Hey anybody can shed some light about working in tax? does it pay better than audit? tax’s prospects are not as bright as audit right?


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  22. I’ve browsed quite a few accounting blogs and yours by far is one of the most uncanny and interesting. I know of a way to make things easier for you. If you do corporate formations, instead of doing it yourself, you can actually outsource a company called Corporate StoreFront. They do a marvelous job and service is personal and friendly.

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  23. WM says:

    I’ve though of Accounting as a career recently. Your posts have been helpfully disillusioning. I figured the education would give me endless possibilities, from solo telecommuting from the beach to CFO of a huge company.
    My current job has to many hours and low pay doing medial tasks. Perhaps Accounting wouldn’t be much better.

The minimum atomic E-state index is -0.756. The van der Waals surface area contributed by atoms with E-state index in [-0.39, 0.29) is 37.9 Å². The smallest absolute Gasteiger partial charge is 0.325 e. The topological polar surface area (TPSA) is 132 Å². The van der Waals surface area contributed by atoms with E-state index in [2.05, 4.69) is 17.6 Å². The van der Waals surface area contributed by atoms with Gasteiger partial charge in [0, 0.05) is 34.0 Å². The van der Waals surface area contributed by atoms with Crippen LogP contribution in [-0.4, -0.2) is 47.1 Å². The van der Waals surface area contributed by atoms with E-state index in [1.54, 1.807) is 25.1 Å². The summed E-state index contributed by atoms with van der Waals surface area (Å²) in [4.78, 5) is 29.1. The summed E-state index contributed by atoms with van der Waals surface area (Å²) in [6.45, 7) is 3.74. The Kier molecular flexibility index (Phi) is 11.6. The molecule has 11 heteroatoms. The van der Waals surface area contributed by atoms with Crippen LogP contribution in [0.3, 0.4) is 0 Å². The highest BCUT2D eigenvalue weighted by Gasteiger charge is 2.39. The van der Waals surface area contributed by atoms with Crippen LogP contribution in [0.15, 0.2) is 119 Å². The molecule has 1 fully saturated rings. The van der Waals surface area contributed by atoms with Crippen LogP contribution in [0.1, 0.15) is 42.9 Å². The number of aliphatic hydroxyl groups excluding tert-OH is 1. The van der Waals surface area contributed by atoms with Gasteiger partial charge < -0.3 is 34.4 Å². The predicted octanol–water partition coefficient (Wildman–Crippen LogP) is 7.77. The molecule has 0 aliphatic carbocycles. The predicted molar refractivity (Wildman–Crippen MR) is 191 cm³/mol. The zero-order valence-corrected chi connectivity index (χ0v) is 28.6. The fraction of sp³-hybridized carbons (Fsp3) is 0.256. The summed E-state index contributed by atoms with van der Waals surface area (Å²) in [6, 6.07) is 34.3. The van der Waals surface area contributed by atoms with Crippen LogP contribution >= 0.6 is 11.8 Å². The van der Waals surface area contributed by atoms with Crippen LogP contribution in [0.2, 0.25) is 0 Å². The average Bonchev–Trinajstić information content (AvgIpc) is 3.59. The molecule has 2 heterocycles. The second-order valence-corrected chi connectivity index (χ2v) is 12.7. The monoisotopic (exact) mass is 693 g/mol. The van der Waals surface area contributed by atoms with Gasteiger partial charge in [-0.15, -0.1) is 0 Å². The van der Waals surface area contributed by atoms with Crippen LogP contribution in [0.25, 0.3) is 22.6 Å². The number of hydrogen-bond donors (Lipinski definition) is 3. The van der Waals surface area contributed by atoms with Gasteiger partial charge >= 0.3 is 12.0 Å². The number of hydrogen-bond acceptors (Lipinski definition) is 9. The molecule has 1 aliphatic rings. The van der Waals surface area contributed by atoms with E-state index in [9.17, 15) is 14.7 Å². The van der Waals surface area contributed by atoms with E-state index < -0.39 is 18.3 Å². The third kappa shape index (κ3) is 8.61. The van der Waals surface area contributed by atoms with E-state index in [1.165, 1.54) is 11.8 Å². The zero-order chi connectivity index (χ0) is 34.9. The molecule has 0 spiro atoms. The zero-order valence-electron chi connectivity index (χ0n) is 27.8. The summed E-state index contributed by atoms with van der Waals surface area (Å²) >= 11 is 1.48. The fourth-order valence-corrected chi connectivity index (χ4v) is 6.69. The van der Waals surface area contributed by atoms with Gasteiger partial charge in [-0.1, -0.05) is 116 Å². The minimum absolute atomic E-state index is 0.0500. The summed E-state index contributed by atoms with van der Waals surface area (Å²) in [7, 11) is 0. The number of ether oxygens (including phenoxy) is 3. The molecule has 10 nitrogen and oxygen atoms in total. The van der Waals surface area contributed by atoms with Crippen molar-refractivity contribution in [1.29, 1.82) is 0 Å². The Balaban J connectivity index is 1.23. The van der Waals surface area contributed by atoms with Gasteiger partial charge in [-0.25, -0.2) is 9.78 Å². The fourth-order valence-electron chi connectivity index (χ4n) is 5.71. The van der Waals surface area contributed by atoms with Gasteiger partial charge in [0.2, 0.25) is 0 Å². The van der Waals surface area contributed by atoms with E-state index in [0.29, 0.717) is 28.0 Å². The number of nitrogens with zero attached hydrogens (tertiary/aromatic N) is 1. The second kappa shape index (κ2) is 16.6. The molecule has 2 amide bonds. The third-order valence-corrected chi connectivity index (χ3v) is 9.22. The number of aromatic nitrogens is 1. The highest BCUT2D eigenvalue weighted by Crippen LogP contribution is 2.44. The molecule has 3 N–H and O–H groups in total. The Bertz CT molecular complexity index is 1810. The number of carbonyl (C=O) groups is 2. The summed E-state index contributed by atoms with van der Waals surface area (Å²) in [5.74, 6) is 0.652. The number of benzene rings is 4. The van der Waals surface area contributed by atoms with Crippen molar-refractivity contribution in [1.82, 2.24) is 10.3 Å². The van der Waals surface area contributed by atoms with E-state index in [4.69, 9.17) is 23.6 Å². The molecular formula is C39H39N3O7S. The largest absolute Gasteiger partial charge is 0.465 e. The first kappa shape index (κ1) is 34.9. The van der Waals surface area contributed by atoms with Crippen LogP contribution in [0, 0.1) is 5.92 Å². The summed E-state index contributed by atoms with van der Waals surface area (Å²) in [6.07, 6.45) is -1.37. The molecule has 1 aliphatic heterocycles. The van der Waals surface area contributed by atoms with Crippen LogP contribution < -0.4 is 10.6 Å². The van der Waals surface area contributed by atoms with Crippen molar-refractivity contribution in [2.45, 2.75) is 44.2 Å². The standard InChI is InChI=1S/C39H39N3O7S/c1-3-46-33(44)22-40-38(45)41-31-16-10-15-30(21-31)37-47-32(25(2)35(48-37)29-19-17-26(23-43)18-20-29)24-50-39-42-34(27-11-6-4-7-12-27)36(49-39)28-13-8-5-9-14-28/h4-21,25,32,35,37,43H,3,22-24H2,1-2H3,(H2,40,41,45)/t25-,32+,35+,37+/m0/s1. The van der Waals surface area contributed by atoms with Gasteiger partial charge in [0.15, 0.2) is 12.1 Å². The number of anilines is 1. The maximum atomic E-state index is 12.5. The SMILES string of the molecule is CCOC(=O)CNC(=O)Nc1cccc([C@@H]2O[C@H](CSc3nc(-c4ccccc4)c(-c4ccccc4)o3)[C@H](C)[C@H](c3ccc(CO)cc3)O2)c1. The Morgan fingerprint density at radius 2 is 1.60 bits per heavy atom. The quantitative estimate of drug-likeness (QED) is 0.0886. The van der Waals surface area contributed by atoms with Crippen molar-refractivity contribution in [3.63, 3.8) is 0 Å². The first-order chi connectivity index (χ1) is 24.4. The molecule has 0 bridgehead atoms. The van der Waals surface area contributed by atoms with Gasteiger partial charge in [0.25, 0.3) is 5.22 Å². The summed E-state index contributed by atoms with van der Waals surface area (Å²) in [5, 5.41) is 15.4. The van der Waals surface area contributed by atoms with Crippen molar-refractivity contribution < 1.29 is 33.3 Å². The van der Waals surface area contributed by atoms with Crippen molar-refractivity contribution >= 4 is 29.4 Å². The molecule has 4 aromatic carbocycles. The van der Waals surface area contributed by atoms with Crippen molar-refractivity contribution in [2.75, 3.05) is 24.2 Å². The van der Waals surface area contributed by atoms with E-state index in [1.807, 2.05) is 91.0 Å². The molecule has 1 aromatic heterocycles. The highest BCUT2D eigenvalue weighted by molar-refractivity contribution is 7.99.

All I want is a solo telecommuting job, paying at least 40,000 a year, that will allow me to work from the beaches of Costa Rica, where I can live like a king. Is that to much to ask for?
    Would an focus on entrepreneurship or an IT field be any better? Web design, Writing?

    I’m I just naive?

  24. Rob Schaumer says:

    Please Take of comments after you read. Thank You


    My name is Rob Schaumer and I am assisting a software company that might be of interest to you and your readership. The company is called Advanceware, and they sell and Inventory and Order Management Software Package. The software integrates with Quickbooks and is recommended on the Intuit website.

    I suggested to the CEO of Advanceware that he might want to create partnerships with accountants in order to further market the software.

    The software retails for $999.00 and has a monthly maintenance fee of $100.00.

    If this is something that would be of interest to you I would be glad to discuss further.

    You can check out their site at http://www.advanceware.net

    I thank you for your time.

    All the best,

    Rob Schaumer

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  27. Interesting comments and it certainly can be difficult to have a life when working and studying at the same time. But the accountancy qualifications will always pay off in the long run.